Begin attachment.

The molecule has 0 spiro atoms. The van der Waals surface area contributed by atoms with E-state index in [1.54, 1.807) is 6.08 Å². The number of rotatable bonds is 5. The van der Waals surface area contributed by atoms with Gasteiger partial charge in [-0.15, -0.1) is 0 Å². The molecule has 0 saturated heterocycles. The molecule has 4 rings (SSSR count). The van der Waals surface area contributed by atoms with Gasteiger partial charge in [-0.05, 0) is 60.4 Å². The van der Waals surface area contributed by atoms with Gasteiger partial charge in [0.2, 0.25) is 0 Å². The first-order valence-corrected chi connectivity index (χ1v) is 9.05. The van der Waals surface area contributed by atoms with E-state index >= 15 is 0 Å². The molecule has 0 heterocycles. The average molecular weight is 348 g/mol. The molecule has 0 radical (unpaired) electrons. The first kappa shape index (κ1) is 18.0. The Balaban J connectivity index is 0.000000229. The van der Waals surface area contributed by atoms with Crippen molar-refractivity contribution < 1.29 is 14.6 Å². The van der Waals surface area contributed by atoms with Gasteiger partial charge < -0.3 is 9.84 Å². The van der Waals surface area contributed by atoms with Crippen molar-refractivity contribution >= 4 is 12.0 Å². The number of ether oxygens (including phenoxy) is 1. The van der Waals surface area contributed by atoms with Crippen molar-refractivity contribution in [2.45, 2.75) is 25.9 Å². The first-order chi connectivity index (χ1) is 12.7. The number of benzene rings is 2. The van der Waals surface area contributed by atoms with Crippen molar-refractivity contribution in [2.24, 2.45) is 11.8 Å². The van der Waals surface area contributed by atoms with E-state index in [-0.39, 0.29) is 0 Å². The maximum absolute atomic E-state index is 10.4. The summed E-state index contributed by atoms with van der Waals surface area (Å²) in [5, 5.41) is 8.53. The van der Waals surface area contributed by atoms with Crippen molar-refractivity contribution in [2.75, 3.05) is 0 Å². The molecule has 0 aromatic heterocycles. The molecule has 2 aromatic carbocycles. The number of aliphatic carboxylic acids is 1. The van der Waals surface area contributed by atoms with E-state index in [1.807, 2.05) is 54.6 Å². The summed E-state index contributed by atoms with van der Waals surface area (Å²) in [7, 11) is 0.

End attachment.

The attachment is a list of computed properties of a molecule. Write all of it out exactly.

The molecule has 0 spiro atoms. The van der Waals surface area contributed by atoms with E-state index in [1.54, 1.807) is 6.08 Å². The number of rotatable bonds is 5. The van der Waals surface area contributed by atoms with Gasteiger partial charge in [-0.15, -0.1) is 0 Å². The molecule has 0 saturated heterocycles. The molecule has 4 rings (SSSR count). The van der Waals surface area contributed by atoms with Gasteiger partial charge in [-0.05, 0) is 60.4 Å². The van der Waals surface area contributed by atoms with Gasteiger partial charge in [0.2, 0.25) is 0 Å². The first-order valence-corrected chi connectivity index (χ1v) is 9.05. The van der Waals surface area contributed by atoms with E-state index >= 15 is 0 Å². The molecule has 0 heterocycles. The average molecular weight is 348 g/mol. The molecule has 0 radical (unpaired) electrons. The first kappa shape index (κ1) is 18.0. The Balaban J connectivity index is 0.000000229. The van der Waals surface area contributed by atoms with Crippen molar-refractivity contribution < 1.29 is 14.6 Å². The van der Waals surface area contributed by atoms with Gasteiger partial charge < -0.3 is 9.84 Å². The van der Waals surface area contributed by atoms with Crippen molar-refractivity contribution >= 4 is 12.0 Å². The number of ether oxygens (including phenoxy) is 1. The van der Waals surface area contributed by atoms with Crippen molar-refractivity contribution in [2.45, 2.75) is 25.9 Å². The first-order chi connectivity index (χ1) is 12.7. The number of benzene rings is 2. The van der Waals surface area contributed by atoms with Crippen molar-refractivity contribution in [2.24, 2.45) is 11.8 Å². The van der Waals surface area contributed by atoms with E-state index in [-0.39, 0.29) is 0 Å². The maximum absolute atomic E-state index is 10.4. The summed E-state index contributed by atoms with van der Waals surface area (Å²) in [5, 5.41) is 8.53. The van der Waals surface area contributed by atoms with Crippen molar-refractivity contribution in [2.75, 3.05) is 0 Å². The molecule has 0 aromatic heterocycles. The molecule has 2 aromatic carbocycles. The number of aliphatic carboxylic acids is 1. The van der Waals surface area contributed by atoms with E-state index in [1.807, 2.05) is 54.6 Å². The summed E-state index contributed by atoms with van der Waals surface area (Å²) in [7, 11) is 0.